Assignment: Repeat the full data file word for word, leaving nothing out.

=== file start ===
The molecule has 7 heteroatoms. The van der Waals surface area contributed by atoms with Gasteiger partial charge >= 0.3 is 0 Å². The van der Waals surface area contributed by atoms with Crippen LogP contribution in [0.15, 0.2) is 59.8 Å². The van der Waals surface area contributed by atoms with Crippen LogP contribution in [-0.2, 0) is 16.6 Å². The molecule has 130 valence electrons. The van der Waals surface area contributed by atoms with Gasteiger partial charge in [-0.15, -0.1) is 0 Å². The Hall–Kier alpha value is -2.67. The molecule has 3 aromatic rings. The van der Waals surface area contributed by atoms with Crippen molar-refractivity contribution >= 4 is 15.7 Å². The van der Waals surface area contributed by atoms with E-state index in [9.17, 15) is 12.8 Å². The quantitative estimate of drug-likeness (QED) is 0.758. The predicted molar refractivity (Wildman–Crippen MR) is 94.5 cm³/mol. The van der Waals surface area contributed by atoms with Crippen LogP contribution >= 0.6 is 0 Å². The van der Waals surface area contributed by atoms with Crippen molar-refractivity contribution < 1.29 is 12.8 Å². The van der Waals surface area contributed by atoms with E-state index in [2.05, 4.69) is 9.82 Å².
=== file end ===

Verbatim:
The molecule has 7 heteroatoms. The van der Waals surface area contributed by atoms with Gasteiger partial charge >= 0.3 is 0 Å². The van der Waals surface area contributed by atoms with Crippen LogP contribution in [0.15, 0.2) is 59.8 Å². The van der Waals surface area contributed by atoms with Crippen LogP contribution in [-0.2, 0) is 16.6 Å². The molecule has 130 valence electrons. The van der Waals surface area contributed by atoms with Gasteiger partial charge in [-0.15, -0.1) is 0 Å². The Hall–Kier alpha value is -2.67. The molecule has 3 aromatic rings. The van der Waals surface area contributed by atoms with Crippen molar-refractivity contribution >= 4 is 15.7 Å². The van der Waals surface area contributed by atoms with E-state index in [9.17, 15) is 12.8 Å². The quantitative estimate of drug-likeness (QED) is 0.758. The predicted molar refractivity (Wildman–Crippen MR) is 94.5 cm³/mol. The van der Waals surface area contributed by atoms with Crippen LogP contribution >= 0.6 is 0 Å². The van der Waals surface area contributed by atoms with Crippen molar-refractivity contribution < 1.29 is 12.8 Å². The van der Waals surface area contributed by atoms with E-state index in [2.05, 4.69) is 9.82 Å².